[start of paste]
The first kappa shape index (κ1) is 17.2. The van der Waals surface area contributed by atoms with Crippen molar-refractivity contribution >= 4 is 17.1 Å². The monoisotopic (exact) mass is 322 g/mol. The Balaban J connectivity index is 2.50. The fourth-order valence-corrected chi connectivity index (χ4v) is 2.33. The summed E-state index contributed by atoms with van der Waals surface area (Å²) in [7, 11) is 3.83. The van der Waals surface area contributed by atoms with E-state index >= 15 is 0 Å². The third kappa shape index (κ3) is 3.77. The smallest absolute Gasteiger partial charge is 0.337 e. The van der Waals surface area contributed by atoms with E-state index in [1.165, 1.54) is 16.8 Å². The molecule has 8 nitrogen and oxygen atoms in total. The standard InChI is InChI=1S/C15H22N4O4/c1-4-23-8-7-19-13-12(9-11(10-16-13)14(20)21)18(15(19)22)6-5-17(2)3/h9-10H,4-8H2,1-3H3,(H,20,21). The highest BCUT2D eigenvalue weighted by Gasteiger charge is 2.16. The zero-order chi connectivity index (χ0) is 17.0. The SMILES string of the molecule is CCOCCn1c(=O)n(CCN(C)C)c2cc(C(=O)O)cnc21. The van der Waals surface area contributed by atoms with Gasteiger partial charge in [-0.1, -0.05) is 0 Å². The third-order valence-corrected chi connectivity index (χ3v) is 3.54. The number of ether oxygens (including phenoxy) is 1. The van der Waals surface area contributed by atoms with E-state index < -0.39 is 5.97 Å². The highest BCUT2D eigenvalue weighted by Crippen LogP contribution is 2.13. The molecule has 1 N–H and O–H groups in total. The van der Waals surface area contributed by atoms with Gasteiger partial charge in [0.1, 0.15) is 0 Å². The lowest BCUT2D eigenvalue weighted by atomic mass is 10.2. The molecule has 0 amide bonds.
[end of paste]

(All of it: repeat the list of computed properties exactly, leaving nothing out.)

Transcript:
The first kappa shape index (κ1) is 17.2. The van der Waals surface area contributed by atoms with Crippen molar-refractivity contribution >= 4 is 17.1 Å². The monoisotopic (exact) mass is 322 g/mol. The Balaban J connectivity index is 2.50. The fourth-order valence-corrected chi connectivity index (χ4v) is 2.33. The summed E-state index contributed by atoms with van der Waals surface area (Å²) in [7, 11) is 3.83. The van der Waals surface area contributed by atoms with E-state index >= 15 is 0 Å². The third kappa shape index (κ3) is 3.77. The smallest absolute Gasteiger partial charge is 0.337 e. The van der Waals surface area contributed by atoms with E-state index in [1.165, 1.54) is 16.8 Å². The molecule has 8 nitrogen and oxygen atoms in total. The standard InChI is InChI=1S/C15H22N4O4/c1-4-23-8-7-19-13-12(9-11(10-16-13)14(20)21)18(15(19)22)6-5-17(2)3/h9-10H,4-8H2,1-3H3,(H,20,21). The highest BCUT2D eigenvalue weighted by Gasteiger charge is 2.16. The zero-order chi connectivity index (χ0) is 17.0. The SMILES string of the molecule is CCOCCn1c(=O)n(CCN(C)C)c2cc(C(=O)O)cnc21. The van der Waals surface area contributed by atoms with Gasteiger partial charge in [-0.1, -0.05) is 0 Å². The third-order valence-corrected chi connectivity index (χ3v) is 3.54. The number of ether oxygens (including phenoxy) is 1. The van der Waals surface area contributed by atoms with E-state index < -0.39 is 5.97 Å². The highest BCUT2D eigenvalue weighted by Crippen LogP contribution is 2.13. The molecule has 1 N–H and O–H groups in total. The van der Waals surface area contributed by atoms with Gasteiger partial charge in [0.1, 0.15) is 0 Å². The lowest BCUT2D eigenvalue weighted by atomic mass is 10.2. The molecule has 0 amide bonds.